possible for them to join in the relationship he has with the Father. “Where I am, there you may be also”: in other words, “you are not being left to your own devices. You will certainly have troubles in the world, but they will not overwhelm you. Whatever happens, there is still a place for you, with me, in the very heart of God. So don’t worry. Do not let your hearts be troubled.”

          Remembering these words of comfort and assurance, reminding ourselves of the person who said them, is how the church has held on for twenty centuries, through persecutions, schisms and reformations, wars and political upheaval, threats from within and without. By most standards of logic, the church should have died out centuries ago, but it has not.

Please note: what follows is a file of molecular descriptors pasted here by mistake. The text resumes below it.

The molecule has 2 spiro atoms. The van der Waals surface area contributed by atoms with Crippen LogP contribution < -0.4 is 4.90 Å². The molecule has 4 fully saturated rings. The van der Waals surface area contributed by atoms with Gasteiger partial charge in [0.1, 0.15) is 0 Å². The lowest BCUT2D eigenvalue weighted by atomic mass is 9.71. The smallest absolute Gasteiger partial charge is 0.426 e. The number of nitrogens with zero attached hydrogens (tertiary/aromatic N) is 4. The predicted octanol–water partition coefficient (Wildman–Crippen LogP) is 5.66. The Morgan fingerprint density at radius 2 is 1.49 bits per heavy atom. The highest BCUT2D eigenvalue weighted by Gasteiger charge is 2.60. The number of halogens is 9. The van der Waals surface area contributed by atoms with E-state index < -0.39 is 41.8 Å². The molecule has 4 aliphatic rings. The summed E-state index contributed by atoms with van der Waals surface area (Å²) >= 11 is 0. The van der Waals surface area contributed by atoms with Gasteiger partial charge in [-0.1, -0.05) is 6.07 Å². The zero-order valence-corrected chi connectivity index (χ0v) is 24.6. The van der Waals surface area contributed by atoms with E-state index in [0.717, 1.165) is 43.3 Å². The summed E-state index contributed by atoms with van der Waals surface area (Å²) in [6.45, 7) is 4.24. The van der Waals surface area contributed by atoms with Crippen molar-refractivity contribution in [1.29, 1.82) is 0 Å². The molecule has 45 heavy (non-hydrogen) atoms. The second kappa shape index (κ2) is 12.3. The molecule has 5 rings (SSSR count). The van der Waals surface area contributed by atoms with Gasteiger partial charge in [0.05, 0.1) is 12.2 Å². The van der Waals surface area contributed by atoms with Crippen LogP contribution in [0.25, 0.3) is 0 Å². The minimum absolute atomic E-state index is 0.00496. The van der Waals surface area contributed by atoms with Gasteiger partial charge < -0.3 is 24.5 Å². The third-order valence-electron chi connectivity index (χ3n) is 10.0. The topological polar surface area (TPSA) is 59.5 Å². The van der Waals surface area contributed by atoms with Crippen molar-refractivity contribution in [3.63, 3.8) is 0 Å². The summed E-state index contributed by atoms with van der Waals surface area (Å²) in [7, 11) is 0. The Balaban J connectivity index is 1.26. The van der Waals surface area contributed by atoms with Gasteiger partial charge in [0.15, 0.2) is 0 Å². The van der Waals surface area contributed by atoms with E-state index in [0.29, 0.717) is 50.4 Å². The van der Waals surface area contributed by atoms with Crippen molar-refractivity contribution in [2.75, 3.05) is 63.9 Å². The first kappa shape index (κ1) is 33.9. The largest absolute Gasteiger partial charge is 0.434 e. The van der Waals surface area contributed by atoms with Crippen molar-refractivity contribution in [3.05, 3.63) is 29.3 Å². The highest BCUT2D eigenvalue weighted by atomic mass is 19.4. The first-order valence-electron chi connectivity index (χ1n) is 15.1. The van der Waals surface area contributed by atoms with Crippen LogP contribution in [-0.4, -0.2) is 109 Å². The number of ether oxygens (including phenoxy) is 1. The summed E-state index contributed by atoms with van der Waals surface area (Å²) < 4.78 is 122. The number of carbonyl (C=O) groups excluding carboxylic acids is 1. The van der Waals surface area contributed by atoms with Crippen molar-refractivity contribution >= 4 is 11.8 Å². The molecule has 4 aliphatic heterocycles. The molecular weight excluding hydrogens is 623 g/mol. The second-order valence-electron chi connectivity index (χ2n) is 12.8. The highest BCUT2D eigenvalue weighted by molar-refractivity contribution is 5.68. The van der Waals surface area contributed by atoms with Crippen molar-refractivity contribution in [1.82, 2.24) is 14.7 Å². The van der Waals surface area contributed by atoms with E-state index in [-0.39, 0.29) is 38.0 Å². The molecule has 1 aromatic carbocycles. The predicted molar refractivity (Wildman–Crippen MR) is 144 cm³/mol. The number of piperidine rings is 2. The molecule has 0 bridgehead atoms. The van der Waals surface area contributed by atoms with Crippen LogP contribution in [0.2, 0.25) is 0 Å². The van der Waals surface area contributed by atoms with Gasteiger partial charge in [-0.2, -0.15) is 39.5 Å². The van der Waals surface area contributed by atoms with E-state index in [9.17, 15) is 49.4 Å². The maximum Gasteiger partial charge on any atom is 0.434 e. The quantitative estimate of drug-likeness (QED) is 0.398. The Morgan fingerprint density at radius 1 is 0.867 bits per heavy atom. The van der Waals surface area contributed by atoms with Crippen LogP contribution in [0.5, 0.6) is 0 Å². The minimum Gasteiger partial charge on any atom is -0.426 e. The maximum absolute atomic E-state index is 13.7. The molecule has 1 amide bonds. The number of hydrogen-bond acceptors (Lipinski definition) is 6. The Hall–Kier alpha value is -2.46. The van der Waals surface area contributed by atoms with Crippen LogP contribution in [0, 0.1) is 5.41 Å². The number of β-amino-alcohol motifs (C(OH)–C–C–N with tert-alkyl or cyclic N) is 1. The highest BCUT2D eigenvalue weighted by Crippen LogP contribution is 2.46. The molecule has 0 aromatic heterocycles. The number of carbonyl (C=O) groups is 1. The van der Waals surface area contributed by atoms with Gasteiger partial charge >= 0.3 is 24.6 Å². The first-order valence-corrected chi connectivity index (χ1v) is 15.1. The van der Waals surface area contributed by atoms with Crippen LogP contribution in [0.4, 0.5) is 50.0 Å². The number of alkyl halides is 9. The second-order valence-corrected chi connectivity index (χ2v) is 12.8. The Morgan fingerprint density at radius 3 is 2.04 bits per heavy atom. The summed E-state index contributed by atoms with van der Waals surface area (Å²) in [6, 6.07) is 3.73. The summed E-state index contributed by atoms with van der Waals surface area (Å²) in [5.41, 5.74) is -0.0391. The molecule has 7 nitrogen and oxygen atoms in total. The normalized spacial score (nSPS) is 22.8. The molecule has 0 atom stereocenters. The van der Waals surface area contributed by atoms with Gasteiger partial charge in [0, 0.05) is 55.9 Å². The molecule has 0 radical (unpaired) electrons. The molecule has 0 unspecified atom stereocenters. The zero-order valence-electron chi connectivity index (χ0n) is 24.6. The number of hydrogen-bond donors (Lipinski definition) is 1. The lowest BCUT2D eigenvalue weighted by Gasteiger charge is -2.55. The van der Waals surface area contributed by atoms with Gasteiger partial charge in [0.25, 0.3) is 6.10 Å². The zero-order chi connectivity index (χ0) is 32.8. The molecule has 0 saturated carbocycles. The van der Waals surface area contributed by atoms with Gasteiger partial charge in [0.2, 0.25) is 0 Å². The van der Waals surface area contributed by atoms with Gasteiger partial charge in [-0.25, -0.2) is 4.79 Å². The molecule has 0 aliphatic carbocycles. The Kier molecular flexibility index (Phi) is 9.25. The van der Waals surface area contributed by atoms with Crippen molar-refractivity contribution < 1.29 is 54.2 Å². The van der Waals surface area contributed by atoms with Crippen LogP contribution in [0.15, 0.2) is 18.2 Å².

And in many ways, the church has been its best self when it has been under threat. Being comfortable has never been very conducive to the church being faithful to its mission. A church that was too comfortable stood by, for the most part, when the Nazis took power in Germany in the 1930s, as apartheid was institutionalized in South Africa, and during centuries of slavery in America -- and not just stood by, but mainly supported these institutions that went so completely counter to the Spirit of Jesus. The church has often been on the wrong side of history; indeed, it has often been on the wrong side of God.

But there have also been voices of courage and resistance. I think of the breakaway Confessing Church in Germany during the Nazi years (from which we get the Barmen Declaration in our Presbyterian Book of Confessions), the American churches in the North and South (mostly black but some white) who supported the civil rights movement in our country, and the Anglican church in South Africa under Desmond Tutu’s leadership in the apartheid era.